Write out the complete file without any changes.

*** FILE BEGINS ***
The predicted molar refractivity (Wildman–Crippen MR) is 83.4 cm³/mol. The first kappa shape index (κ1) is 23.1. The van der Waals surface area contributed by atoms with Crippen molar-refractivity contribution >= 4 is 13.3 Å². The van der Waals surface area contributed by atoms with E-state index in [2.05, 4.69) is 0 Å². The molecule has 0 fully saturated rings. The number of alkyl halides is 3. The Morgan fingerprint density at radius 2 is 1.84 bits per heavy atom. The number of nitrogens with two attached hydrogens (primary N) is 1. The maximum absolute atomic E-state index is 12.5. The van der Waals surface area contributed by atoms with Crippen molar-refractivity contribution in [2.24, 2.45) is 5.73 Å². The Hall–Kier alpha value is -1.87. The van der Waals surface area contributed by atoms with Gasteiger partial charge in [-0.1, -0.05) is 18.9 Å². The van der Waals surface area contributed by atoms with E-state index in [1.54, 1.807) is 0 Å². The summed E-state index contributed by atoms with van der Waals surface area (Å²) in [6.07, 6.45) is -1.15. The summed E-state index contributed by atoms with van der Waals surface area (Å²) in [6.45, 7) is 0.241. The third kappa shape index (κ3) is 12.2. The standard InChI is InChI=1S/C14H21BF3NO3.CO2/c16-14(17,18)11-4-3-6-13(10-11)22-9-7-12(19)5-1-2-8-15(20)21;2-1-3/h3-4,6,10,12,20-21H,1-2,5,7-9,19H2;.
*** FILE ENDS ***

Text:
The predicted molar refractivity (Wildman–Crippen MR) is 83.4 cm³/mol. The first kappa shape index (κ1) is 23.1. The van der Waals surface area contributed by atoms with Crippen molar-refractivity contribution >= 4 is 13.3 Å². The van der Waals surface area contributed by atoms with E-state index in [2.05, 4.69) is 0 Å². The molecule has 0 fully saturated rings. The number of alkyl halides is 3. The Morgan fingerprint density at radius 2 is 1.84 bits per heavy atom. The number of nitrogens with two attached hydrogens (primary N) is 1. The maximum absolute atomic E-state index is 12.5. The van der Waals surface area contributed by atoms with Crippen molar-refractivity contribution in [2.24, 2.45) is 5.73 Å². The Hall–Kier alpha value is -1.87. The van der Waals surface area contributed by atoms with Gasteiger partial charge in [-0.1, -0.05) is 18.9 Å². The van der Waals surface area contributed by atoms with E-state index in [1.54, 1.807) is 0 Å². The summed E-state index contributed by atoms with van der Waals surface area (Å²) in [6.07, 6.45) is -1.15. The summed E-state index contributed by atoms with van der Waals surface area (Å²) in [6.45, 7) is 0.241. The third kappa shape index (κ3) is 12.2. The standard InChI is InChI=1S/C14H21BF3NO3.CO2/c16-14(17,18)11-4-3-6-13(10-11)22-9-7-12(19)5-1-2-8-15(20)21;2-1-3/h3-4,6,10,12,20-21H,1-2,5,7-9,19H2;.